House of Ashes Synopsis :
The City of Silk is seething. The corrupt government has been ruling over the people too long and the city is becoming restless. Then one hot evening The Leader, a head of a group of rebels, gathers his followers and tells them: ‘Today, we will be making history. For ourselves, and our fellow countrymen of Sans Amen.’ And so a ragtag collection of men and boys take up arms and storm two of the most important buildings in the city: the house of power and the television studios. Together they will take back what is rightfully theirs.
Caught up in the madness is Ashes. A bookish, learned man, he has been swept up by The Leader’s powerful rhetoric. But now that words have turned to action he is not so sure anymore. And trapped inside the government building with the rebels is Aspasia. A proud woman, a mother of boys, she sees much of her sons in these boys with guns in their hands and power in their eyes.
A powerful, evocative and important novel from the author of The White Woman on the Green Bicycle. (Simon & Schuster)
I’d heard wonderful things about Monique Roffey’s writing and so embarked on her latest novel House of Ashes with considerable expectation. Too often we simply associate Caribbean life with the sun and sand of television travel shows and the countless light-hearted rom-com movies set there – I was keen to delve into the much grittier historical context of that region.
What first struck me was the uncompromising manner in which Roffey describes the violence in many forms (from bullets through to indignity) perpetrated in this fictional coup d’etat. Her prose exudes an understated literary sensibility which points to broader symbolism but the practicalities of the siege always remain front and centre.
Bullets ricocheted like grains of rice pouring into a deep metal pan. They flew everywhere in a hail and up into the air, shooting holes into the thick ornate white plaster which Ashes was also surprised to see, fancy, like a wedding cake.
Just as her narrators find themselves unable to escape from the situation, readers are not afforded anything but a momentary respite from the danger at hand.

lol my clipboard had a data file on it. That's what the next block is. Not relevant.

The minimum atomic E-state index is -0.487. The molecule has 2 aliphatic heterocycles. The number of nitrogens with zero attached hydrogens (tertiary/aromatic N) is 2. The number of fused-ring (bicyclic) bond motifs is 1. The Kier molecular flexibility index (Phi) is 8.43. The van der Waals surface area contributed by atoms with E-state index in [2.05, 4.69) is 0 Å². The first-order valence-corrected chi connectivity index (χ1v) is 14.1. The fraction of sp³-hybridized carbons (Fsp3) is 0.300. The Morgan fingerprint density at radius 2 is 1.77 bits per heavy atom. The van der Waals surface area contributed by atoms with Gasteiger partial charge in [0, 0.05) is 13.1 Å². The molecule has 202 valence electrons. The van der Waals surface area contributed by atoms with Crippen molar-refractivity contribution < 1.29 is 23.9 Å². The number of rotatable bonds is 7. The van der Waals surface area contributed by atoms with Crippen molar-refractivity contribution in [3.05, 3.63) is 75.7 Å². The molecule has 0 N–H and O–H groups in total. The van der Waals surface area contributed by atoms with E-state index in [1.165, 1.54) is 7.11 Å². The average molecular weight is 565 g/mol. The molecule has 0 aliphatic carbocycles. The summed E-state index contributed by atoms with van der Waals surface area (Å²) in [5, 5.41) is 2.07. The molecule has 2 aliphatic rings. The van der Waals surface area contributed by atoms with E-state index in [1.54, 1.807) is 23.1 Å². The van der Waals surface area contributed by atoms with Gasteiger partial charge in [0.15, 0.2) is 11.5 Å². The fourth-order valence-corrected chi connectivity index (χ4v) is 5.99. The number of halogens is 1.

Over the course of the novel, using an alternating dual narrative framework Roffey skilfully illuminates the shades of grey present in what is considered ‘right and wrong’ in society and the many variants of power. She manages to do this without offering up excuses. Her characters are achingly real, multi-faceted and fallible. The underlying tone of this novel is one of sincerity.
People were like plants; they craved the sun and, just like plants, they grew anyhow they could. Unlike plants, people also craved love and knowledge; both gave them nourishment. Love, to humans, was like a food group. Babies denied love failed to thrive; children who’d grown up without love were forever damaged.
House of Ashes was not without its weaknesses though. There were passages throughout, which at the time I was reading them, felt anti-climatic rather than subtle and I think Roffey could have been at risk of losing her audience. While several reviewers have commended the heavy use of patois, I personally found its repetition jarring on occasion. The story’s gravitas and author’s skill I speak of in reflection only truly revealed themselves to me very near the conclusion.
The innate strength of some of Monique Roffey’s female characters is particularly inspiring. The message she conveys with House of Ashes is one of understanding; that just as the single act of an individual can do great harm, it can also can do great good, and have far reaching and lasting impacts.
BOOK RATING: The Story 4 / 5 ; The Writing 4 / 5
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Genre: Literature, Drama, Thriller, Action-Adventure
Author Information: Monique Roffey is an award winning Trinidadian-born British writer. She has written four novels and a memoir. Three of her novels are set in the Caribbean and form a loose trilogy which engages with political and environmental issues in the region. The most recent of these Caribbean novels is House of Ashes, published in July 2014, and Archipelago and The White Woman on the Green Bicycle, which was shortlisted for the Orange Prize 2010 and the Encore prize 2011. Roffey has a PhD in Creative Writing and teaches regularly for The Arvon Foundation and the Writer’s Lab in Skyros. She is a member of the action group Carib-Lit and teaches and runs workshops regularly in Trinidad too. She divides her time equally between London and Port of Spain.
– Check out Monique Roffey’s website
* My receiving a paperback copy of this novel from Simon & Schuster did not impact the expression of my honest opinions in the review above.